Top Chinese and U.S. trade negotiators have agreed to talks on a preliminary deal for resolving the tariff war between the world’s two largest economies, the Chinese Commerce Ministry said Tuesday.
In a brief notice, the ministry said that Vice Premier Liu He and other senior officials spoke by phone with U.S. Trade Representative Robert Lighthizer and Treasury Secretary Steven Mnuchin.
The official Xinhua News Agency said the two sides discussed “solving issues regarding each other’s core concerns, reached consensus on properly resolving related issues and agreed to maintain communication on remaining issues in consultations on the Phase 1 deal.”
The announcement was not immediately confirmed by the U.S. side. It came after shares struck new record highs Monday on Wall Street following Beijing’s announcement of new guidelines for the protection of patents and copyrights.
Theft of such intellectual property has been a sore point in the trade war between the world’s largest economies, and investors saw China’s move as an encouraging sign.
However, the news of the phone call drew only a tepid reaction in Asia. Financial markets have been buffeted by conflicting signals for months, with upbeat comments followed by escalations in tensions.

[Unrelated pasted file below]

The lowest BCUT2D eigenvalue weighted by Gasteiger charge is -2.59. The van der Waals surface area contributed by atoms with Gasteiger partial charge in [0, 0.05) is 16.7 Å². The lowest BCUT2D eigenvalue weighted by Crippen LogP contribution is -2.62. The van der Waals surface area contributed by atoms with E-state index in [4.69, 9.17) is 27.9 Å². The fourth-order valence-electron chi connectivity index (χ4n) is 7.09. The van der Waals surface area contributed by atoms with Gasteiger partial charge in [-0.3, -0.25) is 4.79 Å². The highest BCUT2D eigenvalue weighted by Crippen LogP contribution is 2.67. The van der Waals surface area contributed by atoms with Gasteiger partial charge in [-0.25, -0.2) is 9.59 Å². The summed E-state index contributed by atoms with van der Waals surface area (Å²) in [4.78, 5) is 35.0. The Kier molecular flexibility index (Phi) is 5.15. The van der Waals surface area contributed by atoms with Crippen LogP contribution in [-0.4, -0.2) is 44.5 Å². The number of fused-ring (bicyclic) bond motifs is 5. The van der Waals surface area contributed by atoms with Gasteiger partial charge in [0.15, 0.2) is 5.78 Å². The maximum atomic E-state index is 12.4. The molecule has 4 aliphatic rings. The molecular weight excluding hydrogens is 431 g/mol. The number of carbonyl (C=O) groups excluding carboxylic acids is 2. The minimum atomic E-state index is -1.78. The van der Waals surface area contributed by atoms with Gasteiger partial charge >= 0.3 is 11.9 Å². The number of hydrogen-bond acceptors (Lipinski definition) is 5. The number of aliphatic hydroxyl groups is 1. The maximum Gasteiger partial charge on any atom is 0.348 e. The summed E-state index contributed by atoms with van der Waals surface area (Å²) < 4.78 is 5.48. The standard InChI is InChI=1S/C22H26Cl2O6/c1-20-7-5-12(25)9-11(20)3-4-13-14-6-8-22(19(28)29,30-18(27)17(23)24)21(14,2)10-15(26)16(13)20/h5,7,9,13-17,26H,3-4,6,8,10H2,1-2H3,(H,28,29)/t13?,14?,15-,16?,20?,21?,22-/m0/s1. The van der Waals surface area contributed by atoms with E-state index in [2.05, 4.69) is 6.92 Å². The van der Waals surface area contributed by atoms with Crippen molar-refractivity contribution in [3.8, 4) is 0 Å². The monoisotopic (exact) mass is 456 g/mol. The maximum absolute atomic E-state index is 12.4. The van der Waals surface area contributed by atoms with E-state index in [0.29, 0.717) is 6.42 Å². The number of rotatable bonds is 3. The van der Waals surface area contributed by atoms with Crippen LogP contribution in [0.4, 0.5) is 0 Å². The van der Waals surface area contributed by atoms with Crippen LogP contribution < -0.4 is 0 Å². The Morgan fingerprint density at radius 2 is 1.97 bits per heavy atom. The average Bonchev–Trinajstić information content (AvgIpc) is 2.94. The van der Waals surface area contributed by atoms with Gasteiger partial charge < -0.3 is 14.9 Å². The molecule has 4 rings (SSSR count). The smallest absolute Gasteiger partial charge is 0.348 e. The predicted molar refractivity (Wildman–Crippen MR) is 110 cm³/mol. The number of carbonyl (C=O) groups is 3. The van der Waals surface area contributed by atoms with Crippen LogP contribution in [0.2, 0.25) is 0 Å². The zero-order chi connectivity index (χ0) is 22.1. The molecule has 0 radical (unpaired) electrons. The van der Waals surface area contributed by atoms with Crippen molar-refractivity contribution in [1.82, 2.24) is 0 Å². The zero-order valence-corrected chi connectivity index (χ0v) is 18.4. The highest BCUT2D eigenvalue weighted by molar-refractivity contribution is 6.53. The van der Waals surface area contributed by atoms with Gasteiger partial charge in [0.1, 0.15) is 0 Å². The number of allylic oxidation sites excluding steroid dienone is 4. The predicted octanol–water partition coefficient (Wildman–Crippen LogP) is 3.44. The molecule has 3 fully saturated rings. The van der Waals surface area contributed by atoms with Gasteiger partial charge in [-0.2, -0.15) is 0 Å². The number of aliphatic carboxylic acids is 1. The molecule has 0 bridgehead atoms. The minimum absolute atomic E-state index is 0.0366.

The Shanghai Composite index was flat while the Hang Seng in Hong Kong also was almost unchanged by Tuesday’s news, which did not say a deal was imminent.
The inclusion of China’s Commerce Minister Zhong Shan, the Governor of the People’s Bank of China Yi Gang, and Vice Chairman of the National Development and Reform Commission Ning Jizhe does indicate high level involvement at this point of the discussions.
The Communist Party newspaper Global Times ran a front page article citing experts dismissing “negative media reports” about the talks.
It cited a scholar at the Chinese Academy of Social Sciences, Gao Lingyun, who it said was “close to the trade talks” and said the two sides may reach a “Phase 1” agreement soon.
Gao said Beijing and Washington had agreed that tariffs would be rolled back as part of such a deal, but had not agreed yet on which tariffs might be removed or lowered.
President Donald Trump imposed tariffs on billions of dollars’ worth of Chinese exports beginning in mid-2018. He said such moves were needed to win true concessions on longstanding issues such as complaints by foreign companies that Chinese companies steal or force the sharing of advanced technologies. His administration also wants China to scale back a national industrial strategy aimed at making Chinese industries leaders in new technologies such as robotics.
The two sides since have imposed punitive tariffs on thousands of each other’s products comprising a large share of trade. Trump has also ordered curbs on sharing of some technology with some Chinese companies.
Pressure is building to reach an agreement, with new U.S. tariffs set to hit Dec. 15 on many Chinese-made items on holiday shopping lists, such as smartphones and laptops.
But Trump could push back that deadline, as he did in October, to allow more time for talks.
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